We live in a culture in which we are often demanded to do more. How much writing can you do in a year/semester/week/hour? How many students can you teach effectively? This constant striving for more leaves many of us feeling inadequate a lot of the time. It also privileges an approach to work … [Read more...] about Is working at or just beyond your limits really effective?
Learned in Yoga Class
How yoga influences how I work with clients. I don’t expect you to do yoga. You don’t even have to attempt the pose I’m going to talk about. Ever. In your whole life. The point of this series is that yoga has taught me some interesting things about how to approach other things.
Occasionally my yoga teacher focuses on transitions. While the poses themselves are important, how we move from one pose to another is also worthy of attention. Academic work is complex. You do a lot of different things in a day. In addition to thinking about how you do the specific tasks — … [Read more...] about Transitions in your work day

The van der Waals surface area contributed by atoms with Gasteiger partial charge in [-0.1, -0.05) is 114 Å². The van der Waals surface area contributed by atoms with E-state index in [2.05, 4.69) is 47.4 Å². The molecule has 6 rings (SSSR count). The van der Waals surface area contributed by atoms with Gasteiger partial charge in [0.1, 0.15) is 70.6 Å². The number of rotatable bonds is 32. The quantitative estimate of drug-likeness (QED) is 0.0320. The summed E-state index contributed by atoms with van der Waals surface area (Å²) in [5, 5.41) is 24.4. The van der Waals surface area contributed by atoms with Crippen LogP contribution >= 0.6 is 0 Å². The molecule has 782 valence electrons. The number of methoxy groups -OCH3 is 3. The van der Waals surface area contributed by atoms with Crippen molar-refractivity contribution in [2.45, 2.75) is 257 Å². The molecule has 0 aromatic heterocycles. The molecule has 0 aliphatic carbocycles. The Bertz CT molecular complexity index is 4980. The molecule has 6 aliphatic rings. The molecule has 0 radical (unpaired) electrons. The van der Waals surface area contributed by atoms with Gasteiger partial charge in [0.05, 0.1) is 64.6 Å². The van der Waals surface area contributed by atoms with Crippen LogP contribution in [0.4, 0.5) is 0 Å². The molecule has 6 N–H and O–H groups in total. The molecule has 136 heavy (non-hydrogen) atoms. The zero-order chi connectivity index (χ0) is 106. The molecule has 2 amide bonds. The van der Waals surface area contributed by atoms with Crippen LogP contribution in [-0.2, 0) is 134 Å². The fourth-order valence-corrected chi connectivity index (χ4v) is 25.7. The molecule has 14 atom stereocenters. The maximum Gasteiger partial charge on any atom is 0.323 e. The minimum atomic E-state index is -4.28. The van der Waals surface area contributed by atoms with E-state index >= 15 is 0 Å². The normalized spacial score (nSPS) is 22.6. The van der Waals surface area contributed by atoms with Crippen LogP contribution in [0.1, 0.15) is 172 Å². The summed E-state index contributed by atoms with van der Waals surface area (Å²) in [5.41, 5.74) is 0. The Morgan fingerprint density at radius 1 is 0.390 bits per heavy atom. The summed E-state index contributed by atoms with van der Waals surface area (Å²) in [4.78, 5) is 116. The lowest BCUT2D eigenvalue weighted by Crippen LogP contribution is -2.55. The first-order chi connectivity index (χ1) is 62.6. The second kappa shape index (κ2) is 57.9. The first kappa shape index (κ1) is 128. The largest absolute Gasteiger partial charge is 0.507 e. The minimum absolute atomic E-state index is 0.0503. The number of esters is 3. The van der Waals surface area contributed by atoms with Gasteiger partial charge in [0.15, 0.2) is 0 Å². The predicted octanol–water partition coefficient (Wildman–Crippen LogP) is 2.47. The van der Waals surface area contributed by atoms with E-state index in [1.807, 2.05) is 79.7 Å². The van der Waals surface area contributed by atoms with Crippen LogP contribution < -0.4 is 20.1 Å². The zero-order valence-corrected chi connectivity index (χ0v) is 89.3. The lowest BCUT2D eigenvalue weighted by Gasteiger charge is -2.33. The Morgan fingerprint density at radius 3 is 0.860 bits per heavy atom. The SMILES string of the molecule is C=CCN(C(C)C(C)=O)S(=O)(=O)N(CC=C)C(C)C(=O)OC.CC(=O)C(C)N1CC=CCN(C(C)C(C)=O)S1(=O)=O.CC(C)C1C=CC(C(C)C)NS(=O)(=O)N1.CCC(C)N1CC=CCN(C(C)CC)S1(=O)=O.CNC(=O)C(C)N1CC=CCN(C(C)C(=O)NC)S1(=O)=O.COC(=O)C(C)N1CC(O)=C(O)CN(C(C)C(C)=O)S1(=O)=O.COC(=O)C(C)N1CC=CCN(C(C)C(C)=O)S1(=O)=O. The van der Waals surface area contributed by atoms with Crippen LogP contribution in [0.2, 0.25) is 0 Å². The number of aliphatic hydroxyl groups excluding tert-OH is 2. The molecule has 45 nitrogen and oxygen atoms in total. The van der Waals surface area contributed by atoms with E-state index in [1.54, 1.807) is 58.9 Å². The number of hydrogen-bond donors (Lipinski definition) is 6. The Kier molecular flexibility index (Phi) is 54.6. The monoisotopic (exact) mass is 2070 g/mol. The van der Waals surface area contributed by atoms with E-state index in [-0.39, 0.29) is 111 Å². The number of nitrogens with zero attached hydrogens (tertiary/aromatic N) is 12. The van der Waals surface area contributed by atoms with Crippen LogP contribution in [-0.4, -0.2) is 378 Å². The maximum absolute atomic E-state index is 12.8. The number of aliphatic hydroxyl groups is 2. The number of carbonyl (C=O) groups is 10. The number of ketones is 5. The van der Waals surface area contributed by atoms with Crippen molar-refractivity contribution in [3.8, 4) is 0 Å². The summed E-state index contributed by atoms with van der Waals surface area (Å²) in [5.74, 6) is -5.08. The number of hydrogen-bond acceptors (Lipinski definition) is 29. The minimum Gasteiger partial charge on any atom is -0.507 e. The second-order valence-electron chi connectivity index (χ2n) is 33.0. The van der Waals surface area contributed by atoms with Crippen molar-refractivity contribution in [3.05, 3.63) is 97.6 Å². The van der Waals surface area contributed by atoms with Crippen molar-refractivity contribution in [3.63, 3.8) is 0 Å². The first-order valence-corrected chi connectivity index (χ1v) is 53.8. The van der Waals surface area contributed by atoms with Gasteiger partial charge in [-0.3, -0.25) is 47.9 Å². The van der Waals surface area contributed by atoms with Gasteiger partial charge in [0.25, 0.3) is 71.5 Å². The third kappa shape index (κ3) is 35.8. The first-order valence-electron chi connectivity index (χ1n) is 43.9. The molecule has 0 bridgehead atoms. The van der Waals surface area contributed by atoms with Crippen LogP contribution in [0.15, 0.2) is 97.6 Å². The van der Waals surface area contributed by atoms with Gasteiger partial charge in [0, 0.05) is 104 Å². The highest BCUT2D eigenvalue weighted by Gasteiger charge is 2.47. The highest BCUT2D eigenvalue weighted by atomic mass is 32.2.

This post complements others about establishing a writing practice. I've been using my yoga practice as an analogy. One of the key questions I asked myself when establishing a home yoga practice was "How do I make this easy?". Some of the elements of my answer: The smallest possible amount … [Read more...] about How to make it easy for YOU
In my Planning classes I talk about how you learn to juggle by tossing one beanbag from one hand to the other. Your goal is form and consistency. Once you have that, you can add more beanbags, change from beanbags to something else, and do something that looks much more like juggling. You can't … [Read more...] about Developing a new practice: An update on my yoga practice
One of the things my yoga teachers are constantly reminding us about is that using supports is not a sign of weakness. Sometimes, in order to get the benefit of a pose, you need to use a block or a strap or modify the pose in some way. People vary. We are not all the same biologically, … [Read more...] about Using the supports you need